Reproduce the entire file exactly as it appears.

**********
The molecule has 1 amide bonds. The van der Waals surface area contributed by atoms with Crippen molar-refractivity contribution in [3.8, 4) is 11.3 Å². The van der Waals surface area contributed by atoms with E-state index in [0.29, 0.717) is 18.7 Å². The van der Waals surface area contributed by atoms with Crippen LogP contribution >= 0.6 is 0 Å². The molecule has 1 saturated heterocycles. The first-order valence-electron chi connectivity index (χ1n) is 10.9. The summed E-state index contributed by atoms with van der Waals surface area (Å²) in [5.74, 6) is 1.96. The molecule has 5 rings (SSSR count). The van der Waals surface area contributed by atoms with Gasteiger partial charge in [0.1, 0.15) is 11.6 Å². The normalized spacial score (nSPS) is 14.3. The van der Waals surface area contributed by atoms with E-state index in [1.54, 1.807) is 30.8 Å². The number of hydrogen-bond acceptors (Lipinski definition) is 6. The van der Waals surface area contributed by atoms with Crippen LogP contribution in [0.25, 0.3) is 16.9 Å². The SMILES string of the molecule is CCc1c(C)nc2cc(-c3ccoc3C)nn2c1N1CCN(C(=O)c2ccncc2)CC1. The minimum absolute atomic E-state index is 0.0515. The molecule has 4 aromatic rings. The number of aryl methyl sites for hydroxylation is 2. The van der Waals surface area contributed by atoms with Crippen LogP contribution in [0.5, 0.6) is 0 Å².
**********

The molecule has 1 amide bonds. The van der Waals surface area contributed by atoms with Crippen molar-refractivity contribution in [3.8, 4) is 11.3 Å². The van der Waals surface area contributed by atoms with E-state index in [0.29, 0.717) is 18.7 Å². The van der Waals surface area contributed by atoms with Crippen LogP contribution >= 0.6 is 0 Å². The molecule has 1 saturated heterocycles. The first-order valence-electron chi connectivity index (χ1n) is 10.9. The summed E-state index contributed by atoms with van der Waals surface area (Å²) in [5.74, 6) is 1.96. The molecule has 5 rings (SSSR count). The van der Waals surface area contributed by atoms with Gasteiger partial charge in [0.1, 0.15) is 11.6 Å². The normalized spacial score (nSPS) is 14.3. The van der Waals surface area contributed by atoms with E-state index in [1.54, 1.807) is 30.8 Å². The number of hydrogen-bond acceptors (Lipinski definition) is 6. The van der Waals surface area contributed by atoms with Crippen LogP contribution in [0.25, 0.3) is 16.9 Å². The SMILES string of the molecule is CCc1c(C)nc2cc(-c3ccoc3C)nn2c1N1CCN(C(=O)c2ccncc2)CC1. The minimum absolute atomic E-state index is 0.0515. The molecule has 4 aromatic rings. The number of aryl methyl sites for hydroxylation is 2. The van der Waals surface area contributed by atoms with Crippen LogP contribution in [0.5, 0.6) is 0 Å².